e-bike riders in Northern Ireland who don't hold a motorbike licence are breaking the law, it has been revealed. In an interview on BBC Ulster's The Nolan Show, a police spokesman told listeners that anyone that broke the law by riding without a licence could face six penalty points and a fine of up to £1,000.
Why is this? Well, back before 1995 the requirement for a motorbike license to ride an electric bike was in place across the UK, but an update to the law in England, Scotland and Wales created an exemption for electrically-assisted pedal cycles (EAPCs), making them legally equivalent to a standard bike. However, the legislation didn't include Northern Ireland, so the orginal law still holds there. A consultation document from the Department for the Environment, dated 16 March 2016, but as yet there's been no change in the law.
What does this mean for e-bike riders in NI?
Simply put, it means that your e-bike is considered a motorbike, and the laws governing its use are motorbike laws. In theory this means that it'll need to be registered, taxed and insured, and you'll need to wear a protective helmet that complies with motorbike standards: not a bike helmet.
It doesn't seem that the law is common knowledge on the ground in Northern Ireland, and most people are riding e-bikes as bikes. Certainly the shops we've spoken to today confirmed that there'd been a lot of talk about it in the last couple of days, but really that's the first time it had been brought up as an issue. "They're just bikes", was a common refrain. Companies that hire electric bikes in the territory also seem to be ignorant of the law, with e-bike hire as simple as bike hire and not requiring any licensing or special equipment.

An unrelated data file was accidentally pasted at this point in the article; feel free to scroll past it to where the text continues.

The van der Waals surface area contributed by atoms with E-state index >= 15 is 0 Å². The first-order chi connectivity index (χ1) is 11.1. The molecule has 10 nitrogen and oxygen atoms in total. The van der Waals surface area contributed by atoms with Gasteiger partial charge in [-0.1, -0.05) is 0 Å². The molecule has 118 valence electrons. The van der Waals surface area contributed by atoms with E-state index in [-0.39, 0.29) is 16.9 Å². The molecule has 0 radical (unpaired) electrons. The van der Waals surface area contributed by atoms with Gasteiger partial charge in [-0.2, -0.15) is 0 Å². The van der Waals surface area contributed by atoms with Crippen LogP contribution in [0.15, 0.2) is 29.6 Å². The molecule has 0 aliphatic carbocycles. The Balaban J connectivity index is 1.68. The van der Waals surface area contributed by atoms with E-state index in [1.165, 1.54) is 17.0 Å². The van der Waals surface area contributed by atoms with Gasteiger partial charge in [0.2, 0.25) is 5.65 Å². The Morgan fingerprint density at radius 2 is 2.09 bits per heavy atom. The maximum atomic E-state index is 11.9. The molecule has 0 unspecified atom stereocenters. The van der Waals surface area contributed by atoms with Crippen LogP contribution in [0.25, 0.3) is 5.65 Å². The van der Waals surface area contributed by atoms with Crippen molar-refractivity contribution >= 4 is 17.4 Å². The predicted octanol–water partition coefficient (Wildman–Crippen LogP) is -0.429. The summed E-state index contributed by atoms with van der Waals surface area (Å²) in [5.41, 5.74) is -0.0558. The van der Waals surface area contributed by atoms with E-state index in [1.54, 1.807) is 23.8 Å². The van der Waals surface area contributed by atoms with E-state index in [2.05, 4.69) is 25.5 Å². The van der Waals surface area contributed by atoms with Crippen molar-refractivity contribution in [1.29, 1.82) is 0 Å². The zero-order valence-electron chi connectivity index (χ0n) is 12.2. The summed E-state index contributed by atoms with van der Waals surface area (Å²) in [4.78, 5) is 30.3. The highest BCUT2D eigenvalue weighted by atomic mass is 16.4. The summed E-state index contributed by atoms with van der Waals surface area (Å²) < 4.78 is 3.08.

Where from here?
It's clear that moves are afoot to bring Northern Ireland into line with the rest of the UK, but until then bike shops and operators face a quandary. Already some businesses are saying they'll be forced to close; the Lurgan Mail reported yesterday that a businessman who'd set up a guided e-MTB tour company and invested £10,000 in bikes is having to sell the bikes and close the company down due to the uncertainty. “I know to ride them [e-bikes] on the road you have to have tax and insurance, but as for riding them off-road I really don’t know what the law is if you were on some of the mountain bike trails", says business owner Clive Anderson. "If they are being treated as motorbikes you’re probably not allowed to ride them on the mountain bike trails. I don’t know how I would stand, so I can’t take the risk.”